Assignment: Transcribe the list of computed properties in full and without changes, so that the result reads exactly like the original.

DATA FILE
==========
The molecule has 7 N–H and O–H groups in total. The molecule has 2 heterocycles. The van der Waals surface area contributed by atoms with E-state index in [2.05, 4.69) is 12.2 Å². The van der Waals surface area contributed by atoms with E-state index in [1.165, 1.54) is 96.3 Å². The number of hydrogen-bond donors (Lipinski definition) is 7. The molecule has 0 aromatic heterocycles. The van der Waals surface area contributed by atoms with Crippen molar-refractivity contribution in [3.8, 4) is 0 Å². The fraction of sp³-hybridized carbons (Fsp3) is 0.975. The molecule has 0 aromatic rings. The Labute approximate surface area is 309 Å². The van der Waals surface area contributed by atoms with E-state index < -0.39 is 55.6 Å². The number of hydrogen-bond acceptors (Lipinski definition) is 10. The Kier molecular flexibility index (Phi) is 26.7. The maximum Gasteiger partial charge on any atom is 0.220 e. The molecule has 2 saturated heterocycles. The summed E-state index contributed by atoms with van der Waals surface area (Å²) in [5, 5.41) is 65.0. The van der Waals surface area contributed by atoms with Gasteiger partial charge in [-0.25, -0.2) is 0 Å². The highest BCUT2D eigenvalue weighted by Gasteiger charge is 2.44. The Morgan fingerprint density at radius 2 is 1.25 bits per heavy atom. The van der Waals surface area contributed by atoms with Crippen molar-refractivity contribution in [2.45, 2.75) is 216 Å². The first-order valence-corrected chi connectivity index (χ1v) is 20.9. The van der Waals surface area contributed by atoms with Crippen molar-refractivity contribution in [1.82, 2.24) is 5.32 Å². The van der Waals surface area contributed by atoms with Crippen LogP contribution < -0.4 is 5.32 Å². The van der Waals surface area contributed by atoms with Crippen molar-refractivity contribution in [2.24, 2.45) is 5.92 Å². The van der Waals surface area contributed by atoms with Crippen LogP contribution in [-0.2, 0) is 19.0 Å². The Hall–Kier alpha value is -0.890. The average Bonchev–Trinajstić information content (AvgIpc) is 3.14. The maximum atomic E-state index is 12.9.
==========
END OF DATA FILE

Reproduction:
The molecule has 7 N–H and O–H groups in total. The molecule has 2 heterocycles. The van der Waals surface area contributed by atoms with E-state index in [2.05, 4.69) is 12.2 Å². The van der Waals surface area contributed by atoms with E-state index in [1.165, 1.54) is 96.3 Å². The number of hydrogen-bond donors (Lipinski definition) is 7. The molecule has 0 aromatic heterocycles. The van der Waals surface area contributed by atoms with Crippen molar-refractivity contribution in [3.8, 4) is 0 Å². The fraction of sp³-hybridized carbons (Fsp3) is 0.975. The molecule has 0 aromatic rings. The Labute approximate surface area is 309 Å². The van der Waals surface area contributed by atoms with E-state index < -0.39 is 55.6 Å². The number of hydrogen-bond acceptors (Lipinski definition) is 10. The Kier molecular flexibility index (Phi) is 26.7. The maximum Gasteiger partial charge on any atom is 0.220 e. The molecule has 2 saturated heterocycles. The summed E-state index contributed by atoms with van der Waals surface area (Å²) in [5, 5.41) is 65.0. The van der Waals surface area contributed by atoms with Gasteiger partial charge in [-0.25, -0.2) is 0 Å². The highest BCUT2D eigenvalue weighted by Gasteiger charge is 2.44. The Morgan fingerprint density at radius 2 is 1.25 bits per heavy atom. The van der Waals surface area contributed by atoms with Crippen molar-refractivity contribution in [2.45, 2.75) is 216 Å². The first-order valence-corrected chi connectivity index (χ1v) is 20.9. The van der Waals surface area contributed by atoms with Crippen molar-refractivity contribution in [1.82, 2.24) is 5.32 Å². The van der Waals surface area contributed by atoms with Crippen LogP contribution < -0.4 is 5.32 Å². The van der Waals surface area contributed by atoms with Crippen molar-refractivity contribution in [2.24, 2.45) is 5.92 Å². The van der Waals surface area contributed by atoms with Crippen LogP contribution in [-0.2, 0) is 19.0 Å². The Hall–Kier alpha value is -0.890. The average Bonchev–Trinajstić information content (AvgIpc) is 3.14. The maximum atomic E-state index is 12.9.